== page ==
With reference to FIGS. 1 and 4, functional material 40 is controllably introduced into the formulation reservoir 18. The compressed fluid 41 is also controllably introduced into the formulation reservoir 18. The contents of the formulation reservoir 18 are suitably mixed using a mixing device (not shown) to ensure intimate contact between the functional material 40 and compressed fluid 41. As the mixing process proceeds, functional material 40 is dissolved and/or dispersed within the compressed fluid 41. The process of dissolution/dispersion, including the amount of functional material 40 and the rate at which the mixing proceeds, depends upon the functional material 40 itself, the particle size and particle size distribution of the functional material 40 (if the functional material 40 is a solid), the compressed fluid 41 used, the temperature, and the pressure within the formulation reservoir 18. When the mixing process is complete, the mixture or formulation 42 of functional material and compressed fluid is thermodynamically stable/metastable in that the functional material is dissolved or dispersed within the compressed fluid in such a fashion as to be indefinitely contained in the same state as long as the temperature and pressure within the formulation reservoir 18 are maintained constant or in the same state for the period of the efficient operation of the process (metastable). This thermodynamically stable state is distinguished from other physical mixtures in that there is no settling, precipitation, and/or agglomeration of functional material particles within the formulation reservoir 18 unless the thermodynamic conditions of temperature and pressure within the formulation reservoir 18 are changed. As such, the functional material 40 and compressed fluid 41 mixtures or formulations 42 of the present invention are said to be thermodynamically stable.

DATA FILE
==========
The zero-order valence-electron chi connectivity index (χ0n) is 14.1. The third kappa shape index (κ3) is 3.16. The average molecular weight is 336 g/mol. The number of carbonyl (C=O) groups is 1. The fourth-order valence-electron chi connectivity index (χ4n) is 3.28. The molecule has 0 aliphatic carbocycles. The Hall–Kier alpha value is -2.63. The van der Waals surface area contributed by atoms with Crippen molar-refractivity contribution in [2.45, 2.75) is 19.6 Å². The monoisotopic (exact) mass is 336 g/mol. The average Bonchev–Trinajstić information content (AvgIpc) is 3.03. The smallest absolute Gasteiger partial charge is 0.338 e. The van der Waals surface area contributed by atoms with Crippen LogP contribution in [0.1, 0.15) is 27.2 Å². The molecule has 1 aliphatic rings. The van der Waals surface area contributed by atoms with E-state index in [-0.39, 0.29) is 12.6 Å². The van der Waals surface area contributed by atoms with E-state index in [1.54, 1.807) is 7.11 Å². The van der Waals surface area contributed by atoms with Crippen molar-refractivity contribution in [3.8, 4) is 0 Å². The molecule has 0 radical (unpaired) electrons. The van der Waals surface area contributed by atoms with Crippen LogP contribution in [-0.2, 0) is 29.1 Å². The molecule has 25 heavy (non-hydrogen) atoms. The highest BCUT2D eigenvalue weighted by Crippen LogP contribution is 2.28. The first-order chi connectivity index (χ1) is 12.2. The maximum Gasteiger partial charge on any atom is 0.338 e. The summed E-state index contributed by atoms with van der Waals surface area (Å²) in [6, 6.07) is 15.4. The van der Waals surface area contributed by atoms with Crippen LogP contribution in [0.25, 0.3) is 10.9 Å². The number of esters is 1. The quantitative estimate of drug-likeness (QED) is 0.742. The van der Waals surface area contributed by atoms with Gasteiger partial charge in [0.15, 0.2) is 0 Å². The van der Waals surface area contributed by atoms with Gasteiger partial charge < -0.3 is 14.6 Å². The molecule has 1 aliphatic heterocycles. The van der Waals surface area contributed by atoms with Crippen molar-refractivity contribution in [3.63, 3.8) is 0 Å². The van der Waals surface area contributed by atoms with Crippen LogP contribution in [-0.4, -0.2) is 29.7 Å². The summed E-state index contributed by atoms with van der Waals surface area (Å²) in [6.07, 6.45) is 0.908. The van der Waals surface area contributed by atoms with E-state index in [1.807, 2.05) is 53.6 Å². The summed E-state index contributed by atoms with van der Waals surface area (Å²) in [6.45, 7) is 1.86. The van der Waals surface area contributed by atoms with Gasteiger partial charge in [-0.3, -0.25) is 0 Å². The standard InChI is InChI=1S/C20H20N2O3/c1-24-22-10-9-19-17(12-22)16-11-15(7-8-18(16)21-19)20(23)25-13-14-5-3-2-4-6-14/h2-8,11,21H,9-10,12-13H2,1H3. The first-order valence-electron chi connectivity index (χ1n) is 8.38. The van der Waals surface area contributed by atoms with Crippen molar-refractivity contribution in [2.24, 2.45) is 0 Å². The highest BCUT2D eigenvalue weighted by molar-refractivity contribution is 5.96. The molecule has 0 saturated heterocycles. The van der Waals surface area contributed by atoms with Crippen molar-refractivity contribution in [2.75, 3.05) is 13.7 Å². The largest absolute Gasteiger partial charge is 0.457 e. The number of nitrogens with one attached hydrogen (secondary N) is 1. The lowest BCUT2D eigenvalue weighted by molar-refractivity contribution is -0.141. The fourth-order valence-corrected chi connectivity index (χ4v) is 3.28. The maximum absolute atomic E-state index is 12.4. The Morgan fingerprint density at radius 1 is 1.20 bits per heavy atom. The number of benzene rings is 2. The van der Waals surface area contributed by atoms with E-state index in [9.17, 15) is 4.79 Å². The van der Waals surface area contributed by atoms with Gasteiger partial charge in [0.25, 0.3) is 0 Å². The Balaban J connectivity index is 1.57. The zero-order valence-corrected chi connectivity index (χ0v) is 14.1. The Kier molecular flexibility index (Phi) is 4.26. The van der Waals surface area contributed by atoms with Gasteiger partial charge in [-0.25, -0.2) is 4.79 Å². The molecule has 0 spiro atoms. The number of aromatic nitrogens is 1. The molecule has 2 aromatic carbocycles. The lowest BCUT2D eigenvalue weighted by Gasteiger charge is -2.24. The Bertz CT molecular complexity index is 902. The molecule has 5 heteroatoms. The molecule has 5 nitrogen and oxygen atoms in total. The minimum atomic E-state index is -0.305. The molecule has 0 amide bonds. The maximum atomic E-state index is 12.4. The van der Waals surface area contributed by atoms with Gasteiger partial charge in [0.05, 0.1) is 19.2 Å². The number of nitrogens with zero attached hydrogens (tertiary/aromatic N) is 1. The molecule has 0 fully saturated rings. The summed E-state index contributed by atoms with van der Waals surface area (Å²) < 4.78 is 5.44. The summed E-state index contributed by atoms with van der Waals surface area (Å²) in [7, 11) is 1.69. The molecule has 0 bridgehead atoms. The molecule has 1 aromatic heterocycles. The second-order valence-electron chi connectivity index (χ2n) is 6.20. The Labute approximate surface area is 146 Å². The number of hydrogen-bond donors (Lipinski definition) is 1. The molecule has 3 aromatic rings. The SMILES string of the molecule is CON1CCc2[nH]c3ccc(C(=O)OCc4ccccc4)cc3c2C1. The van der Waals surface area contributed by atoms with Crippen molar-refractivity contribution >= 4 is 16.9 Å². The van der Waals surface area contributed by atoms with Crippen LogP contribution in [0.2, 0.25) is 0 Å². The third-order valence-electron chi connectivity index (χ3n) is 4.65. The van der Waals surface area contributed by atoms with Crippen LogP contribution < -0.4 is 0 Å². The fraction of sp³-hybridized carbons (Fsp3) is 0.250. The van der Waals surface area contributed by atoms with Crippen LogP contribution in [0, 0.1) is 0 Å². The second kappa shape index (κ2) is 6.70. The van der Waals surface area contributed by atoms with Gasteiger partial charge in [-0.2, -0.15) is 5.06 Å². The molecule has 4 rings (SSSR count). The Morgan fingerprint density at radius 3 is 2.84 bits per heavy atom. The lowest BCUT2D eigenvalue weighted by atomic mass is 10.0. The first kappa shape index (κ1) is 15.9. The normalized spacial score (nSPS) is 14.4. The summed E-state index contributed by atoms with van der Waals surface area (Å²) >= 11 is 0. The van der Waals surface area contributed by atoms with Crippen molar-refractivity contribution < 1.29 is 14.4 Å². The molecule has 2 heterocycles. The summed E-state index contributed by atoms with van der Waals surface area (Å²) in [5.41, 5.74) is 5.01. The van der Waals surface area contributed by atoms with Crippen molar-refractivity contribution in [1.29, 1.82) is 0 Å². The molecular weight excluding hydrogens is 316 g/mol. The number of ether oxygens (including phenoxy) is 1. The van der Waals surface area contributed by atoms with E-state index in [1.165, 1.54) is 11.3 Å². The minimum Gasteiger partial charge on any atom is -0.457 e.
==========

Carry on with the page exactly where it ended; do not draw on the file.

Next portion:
The functional material 40 can be a solid or a liquid. Additionally, the functional material 40 can be an organic molecule, a polymer molecule, a metallo-organic molecule, an inorganic molecule, an organic nanoparticle, a polymer nanoparticle, a metallo-organic nanoparticle, an inorganic nanoparticle, an organic microparticle, a polymer micro-particle, a metallo-organic microparticle, an inorganic microparticle, and/or composites of these materials, etc. After suitable mixing with the compressed fluid 41 within the formulation reservoir 18, the functional material 40 is uniformly distributed within a thermodynamically stable/metastable mixture, that can be a solution or a dispersion, with the compressed fluid 41. This thermodynamically stable/metastable mixture or formulation 42 is controllably released from the formulation reservoir 18 through the discharge assembly 20.